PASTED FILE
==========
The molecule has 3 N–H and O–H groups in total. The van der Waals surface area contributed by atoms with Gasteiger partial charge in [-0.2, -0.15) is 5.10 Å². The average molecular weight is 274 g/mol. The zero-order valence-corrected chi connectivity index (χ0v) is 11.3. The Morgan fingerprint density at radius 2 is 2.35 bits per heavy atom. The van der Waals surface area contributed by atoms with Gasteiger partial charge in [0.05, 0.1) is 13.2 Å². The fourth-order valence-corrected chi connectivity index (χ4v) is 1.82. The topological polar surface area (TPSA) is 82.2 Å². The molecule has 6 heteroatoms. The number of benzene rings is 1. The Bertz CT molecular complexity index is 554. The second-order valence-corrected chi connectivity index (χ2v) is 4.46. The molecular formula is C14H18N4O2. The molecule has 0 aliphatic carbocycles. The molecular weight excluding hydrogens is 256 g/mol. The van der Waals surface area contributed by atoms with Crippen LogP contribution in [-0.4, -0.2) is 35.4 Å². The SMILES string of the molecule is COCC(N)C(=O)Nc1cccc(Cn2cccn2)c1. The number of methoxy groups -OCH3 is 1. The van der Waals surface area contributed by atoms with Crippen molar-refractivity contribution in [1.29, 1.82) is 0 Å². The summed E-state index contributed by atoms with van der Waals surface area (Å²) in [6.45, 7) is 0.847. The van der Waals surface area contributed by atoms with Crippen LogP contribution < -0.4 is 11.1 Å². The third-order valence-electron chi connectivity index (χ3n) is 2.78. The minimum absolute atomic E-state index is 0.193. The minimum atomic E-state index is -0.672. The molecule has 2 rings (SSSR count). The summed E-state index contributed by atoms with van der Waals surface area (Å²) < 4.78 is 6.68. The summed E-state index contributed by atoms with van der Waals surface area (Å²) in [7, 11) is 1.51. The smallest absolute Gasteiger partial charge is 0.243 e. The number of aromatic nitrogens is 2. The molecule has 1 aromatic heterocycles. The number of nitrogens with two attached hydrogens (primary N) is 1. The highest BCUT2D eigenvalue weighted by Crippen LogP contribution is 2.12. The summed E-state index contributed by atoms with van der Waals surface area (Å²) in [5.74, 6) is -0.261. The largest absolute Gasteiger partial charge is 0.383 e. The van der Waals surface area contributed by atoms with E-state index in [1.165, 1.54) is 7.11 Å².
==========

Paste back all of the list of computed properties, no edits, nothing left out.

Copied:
The molecule has 3 N–H and O–H groups in total. The van der Waals surface area contributed by atoms with Gasteiger partial charge in [-0.2, -0.15) is 5.10 Å². The average molecular weight is 274 g/mol. The zero-order valence-corrected chi connectivity index (χ0v) is 11.3. The Morgan fingerprint density at radius 2 is 2.35 bits per heavy atom. The van der Waals surface area contributed by atoms with Gasteiger partial charge in [0.05, 0.1) is 13.2 Å². The fourth-order valence-corrected chi connectivity index (χ4v) is 1.82. The topological polar surface area (TPSA) is 82.2 Å². The molecule has 6 heteroatoms. The number of benzene rings is 1. The Bertz CT molecular complexity index is 554. The second-order valence-corrected chi connectivity index (χ2v) is 4.46. The molecular formula is C14H18N4O2. The molecule has 0 aliphatic carbocycles. The molecular weight excluding hydrogens is 256 g/mol. The van der Waals surface area contributed by atoms with Crippen LogP contribution in [-0.4, -0.2) is 35.4 Å². The SMILES string of the molecule is COCC(N)C(=O)Nc1cccc(Cn2cccn2)c1. The number of methoxy groups -OCH3 is 1. The van der Waals surface area contributed by atoms with Crippen molar-refractivity contribution in [1.29, 1.82) is 0 Å². The summed E-state index contributed by atoms with van der Waals surface area (Å²) in [6.45, 7) is 0.847. The van der Waals surface area contributed by atoms with Crippen LogP contribution < -0.4 is 11.1 Å². The third-order valence-electron chi connectivity index (χ3n) is 2.78. The minimum absolute atomic E-state index is 0.193. The minimum atomic E-state index is -0.672. The molecule has 2 rings (SSSR count). The summed E-state index contributed by atoms with van der Waals surface area (Å²) < 4.78 is 6.68. The summed E-state index contributed by atoms with van der Waals surface area (Å²) in [7, 11) is 1.51. The smallest absolute Gasteiger partial charge is 0.243 e. The number of aromatic nitrogens is 2. The molecule has 1 aromatic heterocycles. The number of nitrogens with two attached hydrogens (primary N) is 1. The highest BCUT2D eigenvalue weighted by Crippen LogP contribution is 2.12. The summed E-state index contributed by atoms with van der Waals surface area (Å²) in [5.74, 6) is -0.261. The largest absolute Gasteiger partial charge is 0.383 e. The van der Waals surface area contributed by atoms with E-state index in [1.165, 1.54) is 7.11 Å².